Do you have what it takes to get a review published right here on Kotaku? Steven does, as he writes obscenities in vain.
Yes, that’s right, we’re now publishing reader reviews here on Kotaku. This is your chance to deliver sensible game purchasing advice to the rest of the Kotaku community.
And thanks to the very kind chaps at Madman Entertainment, purveyor of all kinds of cool, indie and esoteric film, the best reader review we publish each month will win a prize pack containing ten of the latest Madman DVD releases.
This review was submitted by Steven Bogos. If you’ve played Scribblenauts, or just want to ask Steven more about it, leave your thoughts in the comments below.
Write anything, solve everything is the slogan of 5th Cell’s puzzler Scribblenauts, which puts you in the shoes of Maxwell, a man with a magic pencil that makes anything he writes appear. But does this ambitious little game have the ‘write stuff,’ or is it one better left on the drawing board?
Write anything, well, almost anything: The most impressive feature of Scribblenauts is its vast library of words, which is rumoured to be well over 20,000. As well as all of the standard fare you’d expect to see, it has a huge variety of oddities, memes and pop culture references, such as the giant enemy crab, keyboard cat and vampire hunters.
Choose your warrior! One of the most entertaining aspects of the game is to forsake the puzzles and simply pit creations against each other in vicious death matches. Could Einstein on a velociraptor with a laser pistol beat Rick Astley in a hover tank? Now you can find out!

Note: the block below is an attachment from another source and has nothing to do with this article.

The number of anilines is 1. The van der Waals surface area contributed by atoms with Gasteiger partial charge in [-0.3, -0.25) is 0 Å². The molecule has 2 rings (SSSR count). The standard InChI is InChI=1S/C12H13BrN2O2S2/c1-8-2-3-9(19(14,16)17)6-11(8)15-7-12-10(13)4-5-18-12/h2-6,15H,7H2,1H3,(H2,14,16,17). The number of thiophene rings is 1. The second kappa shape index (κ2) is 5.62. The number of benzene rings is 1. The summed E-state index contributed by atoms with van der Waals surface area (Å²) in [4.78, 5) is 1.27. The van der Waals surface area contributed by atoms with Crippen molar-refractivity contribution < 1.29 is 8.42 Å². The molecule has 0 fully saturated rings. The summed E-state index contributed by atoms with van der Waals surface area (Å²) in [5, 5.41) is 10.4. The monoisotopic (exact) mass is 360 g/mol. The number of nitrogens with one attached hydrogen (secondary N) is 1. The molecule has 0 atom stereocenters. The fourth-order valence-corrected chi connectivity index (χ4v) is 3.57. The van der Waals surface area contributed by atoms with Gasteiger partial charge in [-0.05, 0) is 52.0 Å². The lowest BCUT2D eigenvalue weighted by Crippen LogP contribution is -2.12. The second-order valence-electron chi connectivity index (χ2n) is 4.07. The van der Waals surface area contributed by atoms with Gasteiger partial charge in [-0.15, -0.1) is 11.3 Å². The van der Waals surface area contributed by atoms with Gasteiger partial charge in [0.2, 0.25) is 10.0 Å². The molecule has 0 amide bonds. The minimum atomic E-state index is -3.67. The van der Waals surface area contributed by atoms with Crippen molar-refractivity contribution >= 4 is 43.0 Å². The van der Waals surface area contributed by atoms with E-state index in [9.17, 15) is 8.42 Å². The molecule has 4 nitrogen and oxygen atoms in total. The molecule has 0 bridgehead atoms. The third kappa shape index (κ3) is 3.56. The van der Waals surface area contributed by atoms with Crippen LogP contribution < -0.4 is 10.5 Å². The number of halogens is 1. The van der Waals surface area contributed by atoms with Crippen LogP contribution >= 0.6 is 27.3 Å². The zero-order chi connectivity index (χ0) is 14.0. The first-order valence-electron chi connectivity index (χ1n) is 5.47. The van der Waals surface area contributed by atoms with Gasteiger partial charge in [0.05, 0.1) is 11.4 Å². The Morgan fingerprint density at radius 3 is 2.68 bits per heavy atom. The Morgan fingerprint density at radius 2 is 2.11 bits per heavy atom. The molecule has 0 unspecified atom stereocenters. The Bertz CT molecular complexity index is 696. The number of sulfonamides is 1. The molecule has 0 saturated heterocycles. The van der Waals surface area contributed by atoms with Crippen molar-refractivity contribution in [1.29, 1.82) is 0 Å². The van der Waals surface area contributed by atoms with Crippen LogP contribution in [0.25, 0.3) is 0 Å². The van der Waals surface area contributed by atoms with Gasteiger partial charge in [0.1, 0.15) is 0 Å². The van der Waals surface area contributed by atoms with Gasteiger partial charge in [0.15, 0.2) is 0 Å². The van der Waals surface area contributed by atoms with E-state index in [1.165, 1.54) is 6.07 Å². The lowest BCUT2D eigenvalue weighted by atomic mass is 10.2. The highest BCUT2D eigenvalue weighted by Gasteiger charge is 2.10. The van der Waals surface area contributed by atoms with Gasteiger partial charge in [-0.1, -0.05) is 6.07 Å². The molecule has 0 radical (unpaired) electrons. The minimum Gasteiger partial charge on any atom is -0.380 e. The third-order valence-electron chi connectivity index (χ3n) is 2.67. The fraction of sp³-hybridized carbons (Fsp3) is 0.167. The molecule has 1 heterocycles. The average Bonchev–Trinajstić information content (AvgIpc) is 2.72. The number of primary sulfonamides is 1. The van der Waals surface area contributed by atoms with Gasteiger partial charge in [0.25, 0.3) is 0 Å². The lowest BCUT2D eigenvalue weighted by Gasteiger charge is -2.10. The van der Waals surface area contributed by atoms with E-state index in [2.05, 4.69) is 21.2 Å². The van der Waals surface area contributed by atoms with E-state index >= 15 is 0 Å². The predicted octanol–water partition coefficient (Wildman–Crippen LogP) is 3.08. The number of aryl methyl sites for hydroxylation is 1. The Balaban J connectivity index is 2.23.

Concept not completion: Everything about Scribblenauts screamed ‘unfinished tech demo’ to me. First off, there’s no story. Unlike other puzzlers such as Layton, or Puzzle Quest, Maxwell simply goes from place to place doing chores for random strangers.
Control Freak: There’s no two ways about this one, the touch screen controls in Scribblenauts are horrid. More often than not you will send Maxwell face first into a wall of spikes, as you furiously attempt to interact with a smaller object.
Quantity over Quality: The interactions between many summoned objects are very basic, and often broken. Some good examples were when I couldn’t put a baby in a baby carriage, or attach a horse to a chariot.
Scribblenauts is something worth checking out, it’s fresh and exciting, something hard to come by in the overcrowded DS market of horrible games spelled with inexplicable ‘Z’s’. However, once the novelty wears off, it makes for a game that’s better rented or borrowed.
Reviewed by: Steven Bogos
You can have your Reader Review published on Kotaku. Send your review to us at the usual address. Make sure it’s written in the same format as above and in under 300 words – yes, we’ve upped the word limit. We’ll publish the best ones we get and the best of the month will win a Madman DVD prize pack.